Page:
Tuesday, June 12, 2018

O "Pós-Capitalismo" de Paul Mason

Will there be postcapitalism? Review of Paul Mason’s “Postcapitalism: A Guide to our Future”, por Branko Milanovic:

I will not do any of this since this review is relatively short. I will discuss Mason’s view of the current state of capitalism and of the objective forces that, he argues, lead it to postcapitalism. The gist of Mason’s argument is that the ICT revolution is characterized by enormous economies of scale which make the marginal cost of production of knowledge goods close to zero, with both the quantities of capital and labor embodied in such products tending to zero. Imagine an electronic blueprint of whatever needed for 3D printing or a software directing the work of machines: once such investments have been made there is hardly any need for additional live labor, and since the capital (software) has a quasi infinite life, the share of capital “embodied” in each unit of output is minimal  (...)

When the marginal cost of production goes to zero, the price system no longer functions, nor can standard capitalism exist: if profits are zero, we do not have a capitalist class, nor surplus value, nor positive marginal product of capital, nor wage labor. We are approaching the world of mass abundance where the usual rules of capitalism no longer apply. It is a bit like the world of absolute zero temperature, or the world where time and energy become one. It is in other words a world very far from the one that we inhabit now but it is where, according to Mason, we are going.

What are the ways capitalists can offset driving themselves out of existence? There are three ways, and to those who have read Marxist literature of the early 1910s, they would be familiar because similar issues were discussed then. The first is to create monopolies. This is exactly what Apple, Amazon, Google and Microsoft are doing now. The economy can become monopolized and cartelized as it did in the last decades of the 19th and the first decades of the 20th century.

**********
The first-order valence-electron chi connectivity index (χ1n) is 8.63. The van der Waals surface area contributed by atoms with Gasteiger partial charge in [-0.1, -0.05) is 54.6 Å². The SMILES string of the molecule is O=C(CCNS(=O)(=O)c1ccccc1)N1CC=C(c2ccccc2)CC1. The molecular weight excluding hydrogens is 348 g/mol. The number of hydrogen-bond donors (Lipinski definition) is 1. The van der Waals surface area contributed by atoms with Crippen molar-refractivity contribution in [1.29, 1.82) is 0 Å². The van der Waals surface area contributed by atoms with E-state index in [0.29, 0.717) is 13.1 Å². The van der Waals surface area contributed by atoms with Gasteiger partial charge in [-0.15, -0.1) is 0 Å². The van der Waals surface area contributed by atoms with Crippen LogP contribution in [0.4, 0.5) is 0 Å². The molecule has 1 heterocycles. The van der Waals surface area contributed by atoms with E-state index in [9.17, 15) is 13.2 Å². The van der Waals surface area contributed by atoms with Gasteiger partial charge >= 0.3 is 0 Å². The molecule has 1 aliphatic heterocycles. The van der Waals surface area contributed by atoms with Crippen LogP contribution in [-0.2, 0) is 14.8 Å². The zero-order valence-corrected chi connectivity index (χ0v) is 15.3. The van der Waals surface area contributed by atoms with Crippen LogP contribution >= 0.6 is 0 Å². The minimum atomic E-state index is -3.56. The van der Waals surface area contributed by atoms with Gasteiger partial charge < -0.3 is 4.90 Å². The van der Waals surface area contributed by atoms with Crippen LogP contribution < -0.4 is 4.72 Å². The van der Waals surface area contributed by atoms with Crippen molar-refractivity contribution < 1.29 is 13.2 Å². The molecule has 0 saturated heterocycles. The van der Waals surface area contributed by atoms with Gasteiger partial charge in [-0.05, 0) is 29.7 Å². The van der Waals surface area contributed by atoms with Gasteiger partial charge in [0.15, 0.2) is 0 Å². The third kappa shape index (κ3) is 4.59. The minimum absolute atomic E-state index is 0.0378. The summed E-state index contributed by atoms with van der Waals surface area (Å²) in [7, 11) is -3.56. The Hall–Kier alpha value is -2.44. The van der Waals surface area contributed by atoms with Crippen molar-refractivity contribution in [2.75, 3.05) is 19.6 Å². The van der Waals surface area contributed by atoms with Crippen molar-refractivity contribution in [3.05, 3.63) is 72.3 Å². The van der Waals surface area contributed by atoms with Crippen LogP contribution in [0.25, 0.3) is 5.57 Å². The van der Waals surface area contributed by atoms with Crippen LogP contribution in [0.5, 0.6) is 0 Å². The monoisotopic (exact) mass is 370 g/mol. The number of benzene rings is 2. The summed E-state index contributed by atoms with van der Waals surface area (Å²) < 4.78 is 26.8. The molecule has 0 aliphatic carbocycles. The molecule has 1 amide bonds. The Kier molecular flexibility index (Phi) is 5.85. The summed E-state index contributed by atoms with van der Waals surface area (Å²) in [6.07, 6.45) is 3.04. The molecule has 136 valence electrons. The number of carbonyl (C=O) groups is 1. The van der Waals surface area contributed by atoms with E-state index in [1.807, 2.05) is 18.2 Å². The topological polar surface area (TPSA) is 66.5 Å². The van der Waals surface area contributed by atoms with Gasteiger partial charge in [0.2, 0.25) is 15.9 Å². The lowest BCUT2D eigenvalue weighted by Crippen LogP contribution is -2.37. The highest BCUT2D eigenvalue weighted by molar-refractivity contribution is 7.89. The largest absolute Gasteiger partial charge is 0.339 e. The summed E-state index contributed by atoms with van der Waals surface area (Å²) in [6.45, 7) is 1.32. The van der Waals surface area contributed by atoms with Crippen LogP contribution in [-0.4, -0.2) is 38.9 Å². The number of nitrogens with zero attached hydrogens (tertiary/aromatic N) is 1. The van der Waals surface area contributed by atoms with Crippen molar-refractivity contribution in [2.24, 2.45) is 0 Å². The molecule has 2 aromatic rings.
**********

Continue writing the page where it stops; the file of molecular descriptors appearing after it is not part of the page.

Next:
The second response is to reinforce protection of intellectual property. This is again what the just mentioned companies, or song producers and Disney are trying to do ever more aggressively using the power of the state. (The reader would realize that protection of property rights increases capital unit costs and thus prevents the marginal cost of production dropping to zero.)

The third response is to continually expand capitalism’s “field of action”: if profits in one area threaten to drop to zero move to another area, “skating [forever] to the edge of chaos” between expanding supply and falling prices, or …find new things that can be commercialized and commodified.

Readers of Rosa Luxemburg would recognize here a very similar idea, namely that the existence of capitalism depends on its continued interaction with non-capitalist modes of production and once these are exhausted capitalism will be driven to the world of zero profits. These concerns have an even older pedigree, going back to Ricardo’s view that, without the repeal of the Corn Laws, all capitalists’ profits will be eaten up by landlords’ rents and development stifled, and to Marx’s “law of tendencial fall of the rate of profit” caused by ever greater capital intensity of production.

So Mason’s points in this respect are not new, but situating them at the current stage of capitalism and ITC revolution is new.

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